Community, commitment, responsibility and affordable rents – that’s what the Geschwister Scholl e.V. student dormitory (Schollheim for short) stands for. It owes this unique combination to various characteristics that at the same time aptly describe the dormitory:
1. Space for community
The 214 single rooms and 55 apartments of the Schollheim form residential communities of different sizes, the so-called corridors. Each corridor comprises the rooms adjoining the common corridor and the neighboring apartments. In addition, each corridor offers a kitchen or a kitchen with an adjacent living room as well as sanitary rooms with showers and toilets. The residents of a corridor together form a corridor community, which entails tasks (e.g. garbage disposal and cleaning of the corridor) but also offers design choices. The latter is provided, for example, by numerous opportunities for contact with the other residents in the communal kitchen, which is an ideal place for discussions and joint activities such as cooking evenings, games evenings, corridor excursions and corridor parties.
There are also many opportunities to meet other Schollis outside the corridor communities, for example in the inner courtyard or in the bar. Also part of the residence hall are various common rooms for individual or group activities, e.g. the sports room, the music room, the table tennis room, the billiard room, the work room, the media room or the study room. For larger community events (such as parties, the general meeting or group workouts), the hall in house 1 is available.
2. Residents (Schollis)
Schollheim offers a home to many different students, in total there are currently 269 students from the state universities in Munich. The residents are equally female and male, one third of all residents are international students who come from all parts of the world. However, it is predominantly European students who find their way to Schollheim and its community. Students from all fields of study are represented, whereby the technical courses of study are somewhat more strongly represented due to the immediate proximity to the Technical University of Munich (TUM).
Who is allowed to move in is decided by the students themselves in an admission committee, which is part of the student home self-administration. Relevant for the decision are above all the personality, the commitment, the economic circumstances and the social eligibility of the applicant, which should be expressed in the letter of motivation. This selection process is intended to ensure that new residents can fit in well with the dormitory.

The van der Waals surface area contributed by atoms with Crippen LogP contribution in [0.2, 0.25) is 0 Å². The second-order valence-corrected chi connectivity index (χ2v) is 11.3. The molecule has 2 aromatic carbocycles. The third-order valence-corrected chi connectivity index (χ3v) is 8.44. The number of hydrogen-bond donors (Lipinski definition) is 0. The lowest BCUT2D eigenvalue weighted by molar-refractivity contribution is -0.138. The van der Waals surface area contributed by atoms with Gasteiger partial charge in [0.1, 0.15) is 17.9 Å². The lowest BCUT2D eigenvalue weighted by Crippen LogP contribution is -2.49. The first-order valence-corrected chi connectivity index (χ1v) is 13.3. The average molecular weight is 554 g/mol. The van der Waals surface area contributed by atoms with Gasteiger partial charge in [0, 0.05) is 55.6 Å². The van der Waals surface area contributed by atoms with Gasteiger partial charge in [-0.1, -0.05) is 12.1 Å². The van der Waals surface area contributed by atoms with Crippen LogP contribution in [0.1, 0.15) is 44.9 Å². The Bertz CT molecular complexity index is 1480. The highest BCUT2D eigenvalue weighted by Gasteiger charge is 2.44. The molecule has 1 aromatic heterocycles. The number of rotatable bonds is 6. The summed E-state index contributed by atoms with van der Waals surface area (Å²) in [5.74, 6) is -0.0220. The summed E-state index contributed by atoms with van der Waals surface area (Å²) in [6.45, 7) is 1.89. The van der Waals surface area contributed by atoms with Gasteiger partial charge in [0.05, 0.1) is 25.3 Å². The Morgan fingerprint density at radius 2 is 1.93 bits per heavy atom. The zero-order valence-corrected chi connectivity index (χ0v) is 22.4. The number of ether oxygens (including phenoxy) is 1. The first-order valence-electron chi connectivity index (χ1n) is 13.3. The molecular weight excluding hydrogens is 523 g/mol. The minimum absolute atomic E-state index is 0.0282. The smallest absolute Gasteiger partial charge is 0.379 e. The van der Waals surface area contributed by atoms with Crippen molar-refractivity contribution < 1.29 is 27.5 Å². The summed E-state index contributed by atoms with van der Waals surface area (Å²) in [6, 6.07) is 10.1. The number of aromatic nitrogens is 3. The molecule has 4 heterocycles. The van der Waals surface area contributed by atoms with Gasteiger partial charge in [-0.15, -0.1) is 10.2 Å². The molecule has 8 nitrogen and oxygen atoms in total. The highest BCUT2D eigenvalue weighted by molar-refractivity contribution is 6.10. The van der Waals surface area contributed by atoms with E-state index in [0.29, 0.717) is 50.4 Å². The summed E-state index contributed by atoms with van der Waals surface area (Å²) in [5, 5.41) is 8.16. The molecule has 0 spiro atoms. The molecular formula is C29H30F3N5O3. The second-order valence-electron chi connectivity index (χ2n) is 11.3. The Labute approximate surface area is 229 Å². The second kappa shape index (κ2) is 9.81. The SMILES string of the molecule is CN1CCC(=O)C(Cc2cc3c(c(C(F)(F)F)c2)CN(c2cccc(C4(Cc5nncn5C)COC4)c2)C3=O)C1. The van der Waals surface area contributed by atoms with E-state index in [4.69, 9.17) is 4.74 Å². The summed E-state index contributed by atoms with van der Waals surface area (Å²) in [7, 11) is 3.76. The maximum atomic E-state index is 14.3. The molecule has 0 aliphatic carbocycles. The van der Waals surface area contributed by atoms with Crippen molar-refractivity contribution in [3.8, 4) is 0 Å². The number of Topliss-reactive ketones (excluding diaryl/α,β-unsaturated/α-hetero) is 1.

Zitate aus Berichten von aktuellen und ehemaligen Schollheimbewohnern:
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3. Self-Administration (HSV)
Probably the most important feature of the Schollheim is that it is not managed by an external institution – from the residents’ point of view – like commercial dormitories or dormitories of the Studentenwerk, but they can participate in its organization themselves within the framework of the student hall self-administration (HSV for short). The cornerstones that should enable the residents to live together in an orderly manner are anchored in the housing contract and the house rules. In between, there are many areas that are organized, regulated, executed and managed by student involvement within the HSV. These include the planning of dorm trips, the organization of sporting, cultural or festive events, the design of the dorm’s own newspaper „SchollZeit” and the operation of the dorm’s own bar, to name just a few examples. Important for the basic organization of the dormitory is also the cooperation with the supporting association, for which mainly the dormitory management, the dormitory councilors and the board of trustees are responsible.
Further information on this topic can be found under the item „Self-Administration”.
4. our belief
The dormitory is named after the Scholl siblings in memory of two courageous young people who sacrificed their lives for freedom and democracy. Since its founding, the dormitory has considered it its goal to motivate current generations of students to commit to the values of democracy. These values include an interest in political issues, a willingness to stand up for others, to take responsibility and, last but not least, the conviction that self-managed initiatives are well suited to serve the interests of all concerned. Accordingly, the sponsor of the residence expects all residents to get involved, exchange ideas, debate, and strengthen and develop their social skills. For this very reason, participation in the home community, involvement in the HSV and the assumption of community tasks are desired and provided for.